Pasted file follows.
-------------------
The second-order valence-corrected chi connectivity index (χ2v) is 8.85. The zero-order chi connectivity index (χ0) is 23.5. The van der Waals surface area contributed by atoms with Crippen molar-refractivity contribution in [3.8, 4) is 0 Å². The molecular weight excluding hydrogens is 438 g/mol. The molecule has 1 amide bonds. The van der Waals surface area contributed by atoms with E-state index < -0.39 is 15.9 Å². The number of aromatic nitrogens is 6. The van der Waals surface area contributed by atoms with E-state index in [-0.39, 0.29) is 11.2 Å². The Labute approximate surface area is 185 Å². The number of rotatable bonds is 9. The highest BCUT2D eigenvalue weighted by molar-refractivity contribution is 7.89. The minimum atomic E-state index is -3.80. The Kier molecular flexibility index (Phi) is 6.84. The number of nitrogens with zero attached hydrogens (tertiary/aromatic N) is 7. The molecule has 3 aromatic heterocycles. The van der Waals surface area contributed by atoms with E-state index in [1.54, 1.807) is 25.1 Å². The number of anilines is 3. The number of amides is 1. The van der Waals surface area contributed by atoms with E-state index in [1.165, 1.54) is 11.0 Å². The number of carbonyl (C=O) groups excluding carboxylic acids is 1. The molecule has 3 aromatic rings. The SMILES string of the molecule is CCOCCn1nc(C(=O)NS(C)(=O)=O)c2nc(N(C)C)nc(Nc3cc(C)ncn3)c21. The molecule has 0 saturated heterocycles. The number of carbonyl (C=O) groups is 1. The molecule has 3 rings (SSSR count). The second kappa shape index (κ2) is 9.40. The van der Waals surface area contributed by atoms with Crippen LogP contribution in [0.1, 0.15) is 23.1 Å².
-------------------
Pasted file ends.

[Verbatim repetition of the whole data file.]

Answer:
The second-order valence-corrected chi connectivity index (χ2v) is 8.85. The zero-order chi connectivity index (χ0) is 23.5. The van der Waals surface area contributed by atoms with Crippen molar-refractivity contribution in [3.8, 4) is 0 Å². The molecular weight excluding hydrogens is 438 g/mol. The molecule has 1 amide bonds. The van der Waals surface area contributed by atoms with E-state index < -0.39 is 15.9 Å². The number of aromatic nitrogens is 6. The van der Waals surface area contributed by atoms with E-state index in [-0.39, 0.29) is 11.2 Å². The Labute approximate surface area is 185 Å². The number of rotatable bonds is 9. The highest BCUT2D eigenvalue weighted by molar-refractivity contribution is 7.89. The minimum atomic E-state index is -3.80. The Kier molecular flexibility index (Phi) is 6.84. The number of nitrogens with zero attached hydrogens (tertiary/aromatic N) is 7. The molecule has 3 aromatic heterocycles. The van der Waals surface area contributed by atoms with E-state index in [1.54, 1.807) is 25.1 Å². The number of anilines is 3. The number of amides is 1. The van der Waals surface area contributed by atoms with E-state index in [1.165, 1.54) is 11.0 Å². The number of carbonyl (C=O) groups excluding carboxylic acids is 1. The molecule has 3 aromatic rings. The SMILES string of the molecule is CCOCCn1nc(C(=O)NS(C)(=O)=O)c2nc(N(C)C)nc(Nc3cc(C)ncn3)c21. The molecule has 0 saturated heterocycles. The number of carbonyl (C=O) groups is 1. The molecule has 3 rings (SSSR count). The second kappa shape index (κ2) is 9.40. The van der Waals surface area contributed by atoms with Crippen LogP contribution in [0.1, 0.15) is 23.1 Å².